The questions included how much money he has allegedly cheated the community out of, how long he would keep attending the WSOP, and even how long his new marriage would last.

When asked how Imsirovic responded to the game being played at his expense, Deeb said that he tried to ignore it by wearing headphones.

The online poker bans haven’t hurt Schindler and Imsirovic’s results in the live arena much. Both players have earned more than $10.5 million combined this year and they remain in first and second place in the Card Player Player of the Year race.

Of course, players involved in poker scandals have been facing backlash for years. Annie Duke, once among the most popular players in the game, was cursed out at the series by another pro who wasn’t happy with her role in both the UltimateBet and Epic Poker League debacles. She hasn’t been back to the WSOP in years.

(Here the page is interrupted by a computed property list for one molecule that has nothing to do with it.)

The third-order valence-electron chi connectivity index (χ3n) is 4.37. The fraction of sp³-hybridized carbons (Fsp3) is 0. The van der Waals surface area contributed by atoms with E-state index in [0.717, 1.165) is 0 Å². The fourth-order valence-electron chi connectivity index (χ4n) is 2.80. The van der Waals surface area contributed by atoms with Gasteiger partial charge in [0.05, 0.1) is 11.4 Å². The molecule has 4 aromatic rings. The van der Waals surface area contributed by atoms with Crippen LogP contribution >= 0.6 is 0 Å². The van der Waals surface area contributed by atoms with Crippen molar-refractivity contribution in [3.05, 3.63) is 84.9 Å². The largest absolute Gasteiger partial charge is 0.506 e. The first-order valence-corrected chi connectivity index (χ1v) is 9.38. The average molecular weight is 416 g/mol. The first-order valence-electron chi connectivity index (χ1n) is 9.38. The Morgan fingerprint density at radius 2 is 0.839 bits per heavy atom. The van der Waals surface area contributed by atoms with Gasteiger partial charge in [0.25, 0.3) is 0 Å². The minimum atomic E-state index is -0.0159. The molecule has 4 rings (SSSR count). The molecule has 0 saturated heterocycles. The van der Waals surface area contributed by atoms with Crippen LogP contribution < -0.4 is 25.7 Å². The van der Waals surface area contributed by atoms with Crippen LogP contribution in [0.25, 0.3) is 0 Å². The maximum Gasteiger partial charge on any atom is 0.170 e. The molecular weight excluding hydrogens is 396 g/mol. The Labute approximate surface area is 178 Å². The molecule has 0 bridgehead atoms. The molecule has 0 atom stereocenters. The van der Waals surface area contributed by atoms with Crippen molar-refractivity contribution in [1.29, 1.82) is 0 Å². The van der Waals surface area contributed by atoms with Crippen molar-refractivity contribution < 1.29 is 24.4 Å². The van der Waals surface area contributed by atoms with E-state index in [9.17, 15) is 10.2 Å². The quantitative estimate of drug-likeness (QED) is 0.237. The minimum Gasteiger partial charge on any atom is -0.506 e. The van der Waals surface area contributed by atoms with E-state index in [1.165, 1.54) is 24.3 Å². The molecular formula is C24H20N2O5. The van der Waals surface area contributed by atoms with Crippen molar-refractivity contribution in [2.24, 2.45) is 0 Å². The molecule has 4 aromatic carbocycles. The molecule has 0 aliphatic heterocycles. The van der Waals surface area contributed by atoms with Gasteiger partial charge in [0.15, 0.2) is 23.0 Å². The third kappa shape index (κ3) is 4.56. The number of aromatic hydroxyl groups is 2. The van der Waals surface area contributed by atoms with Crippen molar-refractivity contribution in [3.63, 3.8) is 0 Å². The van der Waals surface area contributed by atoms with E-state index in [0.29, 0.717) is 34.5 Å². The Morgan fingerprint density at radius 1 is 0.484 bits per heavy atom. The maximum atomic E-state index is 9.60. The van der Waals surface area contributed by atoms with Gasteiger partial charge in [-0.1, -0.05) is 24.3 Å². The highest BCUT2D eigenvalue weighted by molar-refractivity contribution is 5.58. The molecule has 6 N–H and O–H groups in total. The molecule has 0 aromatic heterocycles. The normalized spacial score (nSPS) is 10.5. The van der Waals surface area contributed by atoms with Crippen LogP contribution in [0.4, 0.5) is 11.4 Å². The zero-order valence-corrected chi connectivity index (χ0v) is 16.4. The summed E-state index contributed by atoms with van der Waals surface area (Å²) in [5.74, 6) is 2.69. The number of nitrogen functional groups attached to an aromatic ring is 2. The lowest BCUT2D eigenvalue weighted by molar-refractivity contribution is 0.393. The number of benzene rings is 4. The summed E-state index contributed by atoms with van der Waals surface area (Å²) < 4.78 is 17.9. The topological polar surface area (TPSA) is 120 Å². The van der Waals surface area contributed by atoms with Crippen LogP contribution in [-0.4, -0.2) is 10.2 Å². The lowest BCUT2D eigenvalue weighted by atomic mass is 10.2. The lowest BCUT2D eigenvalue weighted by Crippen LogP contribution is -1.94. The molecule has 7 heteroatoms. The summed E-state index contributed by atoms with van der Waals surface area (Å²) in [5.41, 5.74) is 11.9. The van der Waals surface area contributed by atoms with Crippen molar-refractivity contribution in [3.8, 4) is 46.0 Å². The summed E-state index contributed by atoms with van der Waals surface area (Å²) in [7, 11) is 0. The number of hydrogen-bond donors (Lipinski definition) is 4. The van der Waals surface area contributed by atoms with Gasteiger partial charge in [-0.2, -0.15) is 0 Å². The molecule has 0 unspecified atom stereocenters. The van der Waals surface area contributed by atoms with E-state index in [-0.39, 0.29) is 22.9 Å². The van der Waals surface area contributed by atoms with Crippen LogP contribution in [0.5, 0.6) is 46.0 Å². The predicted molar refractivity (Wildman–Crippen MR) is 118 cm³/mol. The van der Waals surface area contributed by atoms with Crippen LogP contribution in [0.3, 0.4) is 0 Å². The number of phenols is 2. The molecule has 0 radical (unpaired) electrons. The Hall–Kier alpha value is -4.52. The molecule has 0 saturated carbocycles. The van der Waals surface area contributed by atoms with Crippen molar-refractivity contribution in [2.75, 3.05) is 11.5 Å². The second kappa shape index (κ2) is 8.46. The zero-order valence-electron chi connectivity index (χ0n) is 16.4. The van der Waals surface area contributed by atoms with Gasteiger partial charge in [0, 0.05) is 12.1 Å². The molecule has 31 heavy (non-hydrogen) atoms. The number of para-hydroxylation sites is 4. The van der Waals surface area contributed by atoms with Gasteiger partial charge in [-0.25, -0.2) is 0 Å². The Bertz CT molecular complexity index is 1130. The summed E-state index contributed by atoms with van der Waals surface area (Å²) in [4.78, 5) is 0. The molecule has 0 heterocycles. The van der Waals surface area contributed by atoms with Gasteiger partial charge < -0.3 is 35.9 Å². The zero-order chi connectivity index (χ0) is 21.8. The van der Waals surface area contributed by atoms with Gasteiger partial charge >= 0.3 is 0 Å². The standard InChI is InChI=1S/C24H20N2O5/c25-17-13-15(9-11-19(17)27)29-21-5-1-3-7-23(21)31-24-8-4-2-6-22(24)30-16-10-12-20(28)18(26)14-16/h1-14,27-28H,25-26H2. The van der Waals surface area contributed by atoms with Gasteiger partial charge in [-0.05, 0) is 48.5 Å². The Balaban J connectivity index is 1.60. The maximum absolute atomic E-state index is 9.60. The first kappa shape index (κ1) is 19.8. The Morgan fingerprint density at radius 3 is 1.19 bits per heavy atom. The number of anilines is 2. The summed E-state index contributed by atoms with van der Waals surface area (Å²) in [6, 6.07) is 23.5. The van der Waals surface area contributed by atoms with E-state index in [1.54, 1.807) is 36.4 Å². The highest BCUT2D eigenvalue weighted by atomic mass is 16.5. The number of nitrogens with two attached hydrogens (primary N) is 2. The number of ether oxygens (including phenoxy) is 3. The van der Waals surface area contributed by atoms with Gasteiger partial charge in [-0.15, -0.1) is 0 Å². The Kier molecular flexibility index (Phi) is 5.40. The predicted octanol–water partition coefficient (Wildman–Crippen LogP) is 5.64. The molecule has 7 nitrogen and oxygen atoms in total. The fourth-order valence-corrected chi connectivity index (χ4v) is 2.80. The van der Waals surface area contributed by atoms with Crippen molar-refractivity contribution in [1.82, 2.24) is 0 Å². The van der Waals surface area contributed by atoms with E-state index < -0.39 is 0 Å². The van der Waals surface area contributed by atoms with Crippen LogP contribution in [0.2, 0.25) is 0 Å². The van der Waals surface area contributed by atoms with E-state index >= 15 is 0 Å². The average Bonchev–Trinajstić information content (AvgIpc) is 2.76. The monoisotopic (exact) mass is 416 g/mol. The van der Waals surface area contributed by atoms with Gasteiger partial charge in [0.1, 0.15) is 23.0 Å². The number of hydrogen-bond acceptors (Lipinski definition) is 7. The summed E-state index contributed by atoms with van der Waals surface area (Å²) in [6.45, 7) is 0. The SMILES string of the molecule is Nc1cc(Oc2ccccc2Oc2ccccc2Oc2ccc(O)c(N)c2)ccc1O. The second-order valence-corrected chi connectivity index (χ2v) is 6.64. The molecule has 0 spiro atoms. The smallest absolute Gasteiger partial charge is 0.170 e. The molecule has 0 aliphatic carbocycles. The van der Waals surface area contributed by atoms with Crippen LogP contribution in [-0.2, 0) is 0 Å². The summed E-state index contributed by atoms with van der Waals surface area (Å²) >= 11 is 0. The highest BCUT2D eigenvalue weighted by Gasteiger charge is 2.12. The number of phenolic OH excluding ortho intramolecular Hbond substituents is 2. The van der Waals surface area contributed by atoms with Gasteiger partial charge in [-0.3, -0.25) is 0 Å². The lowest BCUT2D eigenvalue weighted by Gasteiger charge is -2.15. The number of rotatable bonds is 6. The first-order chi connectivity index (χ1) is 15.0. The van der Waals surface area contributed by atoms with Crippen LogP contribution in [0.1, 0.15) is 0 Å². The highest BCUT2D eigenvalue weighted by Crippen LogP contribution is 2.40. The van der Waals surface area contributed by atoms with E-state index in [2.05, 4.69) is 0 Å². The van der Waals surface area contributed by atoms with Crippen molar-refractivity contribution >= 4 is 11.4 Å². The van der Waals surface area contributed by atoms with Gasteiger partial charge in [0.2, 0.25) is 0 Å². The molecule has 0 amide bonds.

Similarly, Duke’s brother Howard Lederer and 2000 WSOP main event champion Chris Ferguson have also taken heat from others at the series for their actions with Full Tilt Poker following Black Friday. And although there’s no way to know if it was accidental or on purpose, even the WSOP has found a way to snub Ferguson, moving his Player of the Series banner to a tucked away space off a hallway at Bally’s.

You can follow the 2022 World Series of Poker on Card Player’s series landing page, sponsored by Global Poker, the fastest growing online poker room in the world. Check out the series schedule, as well as event recaps, news, and player interviews.